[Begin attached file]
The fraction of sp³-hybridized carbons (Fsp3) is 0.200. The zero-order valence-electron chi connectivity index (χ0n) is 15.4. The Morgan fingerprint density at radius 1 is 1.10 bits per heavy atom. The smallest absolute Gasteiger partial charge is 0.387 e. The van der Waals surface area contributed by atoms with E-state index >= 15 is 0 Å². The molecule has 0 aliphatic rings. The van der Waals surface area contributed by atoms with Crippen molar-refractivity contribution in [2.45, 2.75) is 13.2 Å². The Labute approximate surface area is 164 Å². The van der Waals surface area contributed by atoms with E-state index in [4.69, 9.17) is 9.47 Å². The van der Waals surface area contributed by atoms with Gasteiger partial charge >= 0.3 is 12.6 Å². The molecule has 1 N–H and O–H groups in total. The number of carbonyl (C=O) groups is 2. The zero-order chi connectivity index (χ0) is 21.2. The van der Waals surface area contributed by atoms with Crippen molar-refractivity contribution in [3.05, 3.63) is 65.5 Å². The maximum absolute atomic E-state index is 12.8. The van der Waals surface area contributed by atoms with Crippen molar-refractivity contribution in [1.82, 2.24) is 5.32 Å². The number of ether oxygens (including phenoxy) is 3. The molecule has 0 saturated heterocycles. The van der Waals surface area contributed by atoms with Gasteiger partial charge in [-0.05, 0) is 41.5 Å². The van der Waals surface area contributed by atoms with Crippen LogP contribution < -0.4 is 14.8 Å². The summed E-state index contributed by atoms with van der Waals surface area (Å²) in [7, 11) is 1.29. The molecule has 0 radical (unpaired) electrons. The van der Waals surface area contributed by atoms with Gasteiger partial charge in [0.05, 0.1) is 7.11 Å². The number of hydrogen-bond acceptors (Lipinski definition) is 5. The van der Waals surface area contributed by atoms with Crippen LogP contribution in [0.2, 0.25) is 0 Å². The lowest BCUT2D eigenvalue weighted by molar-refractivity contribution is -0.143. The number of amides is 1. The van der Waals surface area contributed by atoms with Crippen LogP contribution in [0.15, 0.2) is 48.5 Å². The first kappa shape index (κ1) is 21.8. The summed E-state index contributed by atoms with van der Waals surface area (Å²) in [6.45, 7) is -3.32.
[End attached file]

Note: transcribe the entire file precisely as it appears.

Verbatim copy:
The fraction of sp³-hybridized carbons (Fsp3) is 0.200. The zero-order valence-electron chi connectivity index (χ0n) is 15.4. The Morgan fingerprint density at radius 1 is 1.10 bits per heavy atom. The smallest absolute Gasteiger partial charge is 0.387 e. The van der Waals surface area contributed by atoms with E-state index >= 15 is 0 Å². The molecule has 0 aliphatic rings. The van der Waals surface area contributed by atoms with Crippen molar-refractivity contribution in [2.45, 2.75) is 13.2 Å². The Labute approximate surface area is 164 Å². The van der Waals surface area contributed by atoms with E-state index in [4.69, 9.17) is 9.47 Å². The van der Waals surface area contributed by atoms with Gasteiger partial charge >= 0.3 is 12.6 Å². The molecule has 1 N–H and O–H groups in total. The number of carbonyl (C=O) groups is 2. The zero-order chi connectivity index (χ0) is 21.2. The van der Waals surface area contributed by atoms with Crippen molar-refractivity contribution in [3.05, 3.63) is 65.5 Å². The maximum absolute atomic E-state index is 12.8. The van der Waals surface area contributed by atoms with Crippen molar-refractivity contribution in [1.82, 2.24) is 5.32 Å². The number of ether oxygens (including phenoxy) is 3. The molecule has 0 saturated heterocycles. The van der Waals surface area contributed by atoms with Gasteiger partial charge in [-0.05, 0) is 41.5 Å². The van der Waals surface area contributed by atoms with Crippen LogP contribution < -0.4 is 14.8 Å². The summed E-state index contributed by atoms with van der Waals surface area (Å²) in [7, 11) is 1.29. The molecule has 0 radical (unpaired) electrons. The van der Waals surface area contributed by atoms with Gasteiger partial charge in [0.05, 0.1) is 7.11 Å². The number of hydrogen-bond acceptors (Lipinski definition) is 5. The van der Waals surface area contributed by atoms with Crippen LogP contribution in [0.2, 0.25) is 0 Å². The lowest BCUT2D eigenvalue weighted by molar-refractivity contribution is -0.143. The number of amides is 1. The van der Waals surface area contributed by atoms with Crippen LogP contribution in [0.15, 0.2) is 48.5 Å². The first kappa shape index (κ1) is 21.8. The summed E-state index contributed by atoms with van der Waals surface area (Å²) in [6.45, 7) is -3.32.